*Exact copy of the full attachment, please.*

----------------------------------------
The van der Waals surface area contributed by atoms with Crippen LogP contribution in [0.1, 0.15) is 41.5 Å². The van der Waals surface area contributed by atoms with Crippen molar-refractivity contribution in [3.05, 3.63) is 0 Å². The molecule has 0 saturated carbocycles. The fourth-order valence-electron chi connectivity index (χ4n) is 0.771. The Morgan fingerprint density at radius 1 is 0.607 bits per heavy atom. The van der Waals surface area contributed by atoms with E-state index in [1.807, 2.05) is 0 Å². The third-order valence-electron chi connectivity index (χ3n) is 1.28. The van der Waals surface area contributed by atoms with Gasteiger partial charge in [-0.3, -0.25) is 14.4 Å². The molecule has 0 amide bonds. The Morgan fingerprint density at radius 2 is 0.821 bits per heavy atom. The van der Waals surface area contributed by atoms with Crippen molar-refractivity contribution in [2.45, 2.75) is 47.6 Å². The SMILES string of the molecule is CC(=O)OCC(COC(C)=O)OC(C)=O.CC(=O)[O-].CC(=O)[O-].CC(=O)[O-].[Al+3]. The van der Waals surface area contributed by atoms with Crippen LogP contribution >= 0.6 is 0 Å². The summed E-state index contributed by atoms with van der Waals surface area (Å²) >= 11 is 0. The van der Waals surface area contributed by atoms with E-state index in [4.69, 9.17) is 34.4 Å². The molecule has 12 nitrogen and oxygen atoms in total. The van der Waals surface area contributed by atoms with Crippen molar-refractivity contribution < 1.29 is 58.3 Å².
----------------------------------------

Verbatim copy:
The van der Waals surface area contributed by atoms with Crippen LogP contribution in [0.1, 0.15) is 41.5 Å². The van der Waals surface area contributed by atoms with Crippen molar-refractivity contribution in [3.05, 3.63) is 0 Å². The molecule has 0 saturated carbocycles. The fourth-order valence-electron chi connectivity index (χ4n) is 0.771. The Morgan fingerprint density at radius 1 is 0.607 bits per heavy atom. The van der Waals surface area contributed by atoms with E-state index in [1.807, 2.05) is 0 Å². The third-order valence-electron chi connectivity index (χ3n) is 1.28. The van der Waals surface area contributed by atoms with Gasteiger partial charge in [-0.3, -0.25) is 14.4 Å². The molecule has 0 amide bonds. The Morgan fingerprint density at radius 2 is 0.821 bits per heavy atom. The van der Waals surface area contributed by atoms with Crippen molar-refractivity contribution in [2.45, 2.75) is 47.6 Å². The SMILES string of the molecule is CC(=O)OCC(COC(C)=O)OC(C)=O.CC(=O)[O-].CC(=O)[O-].CC(=O)[O-].[Al+3]. The van der Waals surface area contributed by atoms with Crippen LogP contribution >= 0.6 is 0 Å². The summed E-state index contributed by atoms with van der Waals surface area (Å²) >= 11 is 0. The van der Waals surface area contributed by atoms with E-state index in [4.69, 9.17) is 34.4 Å². The molecule has 12 nitrogen and oxygen atoms in total. The van der Waals surface area contributed by atoms with Crippen molar-refractivity contribution < 1.29 is 58.3 Å².